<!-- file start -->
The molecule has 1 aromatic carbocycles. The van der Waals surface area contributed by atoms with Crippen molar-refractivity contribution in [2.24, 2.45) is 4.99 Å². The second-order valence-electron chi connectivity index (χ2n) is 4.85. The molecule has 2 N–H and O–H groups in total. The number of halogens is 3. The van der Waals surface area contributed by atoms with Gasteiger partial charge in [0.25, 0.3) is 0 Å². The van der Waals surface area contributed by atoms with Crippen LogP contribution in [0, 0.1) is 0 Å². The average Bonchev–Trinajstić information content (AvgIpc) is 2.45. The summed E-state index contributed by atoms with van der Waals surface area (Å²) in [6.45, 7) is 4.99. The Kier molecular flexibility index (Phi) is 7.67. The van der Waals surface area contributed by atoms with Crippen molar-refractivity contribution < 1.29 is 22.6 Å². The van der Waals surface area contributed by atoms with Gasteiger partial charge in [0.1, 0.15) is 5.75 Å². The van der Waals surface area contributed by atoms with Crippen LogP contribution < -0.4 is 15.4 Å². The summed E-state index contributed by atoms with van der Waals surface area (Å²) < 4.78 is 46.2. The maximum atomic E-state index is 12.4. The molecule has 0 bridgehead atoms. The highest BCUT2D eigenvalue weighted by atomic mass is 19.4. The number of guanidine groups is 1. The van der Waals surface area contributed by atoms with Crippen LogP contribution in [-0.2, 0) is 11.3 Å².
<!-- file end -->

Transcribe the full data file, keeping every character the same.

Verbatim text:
The molecule has 1 aromatic carbocycles. The van der Waals surface area contributed by atoms with Crippen molar-refractivity contribution in [2.24, 2.45) is 4.99 Å². The second-order valence-electron chi connectivity index (χ2n) is 4.85. The molecule has 2 N–H and O–H groups in total. The number of halogens is 3. The van der Waals surface area contributed by atoms with Gasteiger partial charge in [0.25, 0.3) is 0 Å². The van der Waals surface area contributed by atoms with Crippen LogP contribution in [0, 0.1) is 0 Å². The average Bonchev–Trinajstić information content (AvgIpc) is 2.45. The summed E-state index contributed by atoms with van der Waals surface area (Å²) in [6.45, 7) is 4.99. The Kier molecular flexibility index (Phi) is 7.67. The van der Waals surface area contributed by atoms with Crippen molar-refractivity contribution < 1.29 is 22.6 Å². The van der Waals surface area contributed by atoms with Gasteiger partial charge in [0.1, 0.15) is 5.75 Å². The van der Waals surface area contributed by atoms with Crippen LogP contribution < -0.4 is 15.4 Å². The summed E-state index contributed by atoms with van der Waals surface area (Å²) < 4.78 is 46.2. The maximum atomic E-state index is 12.4. The molecule has 0 bridgehead atoms. The highest BCUT2D eigenvalue weighted by atomic mass is 19.4. The number of guanidine groups is 1. The van der Waals surface area contributed by atoms with Crippen LogP contribution in [-0.2, 0) is 11.3 Å².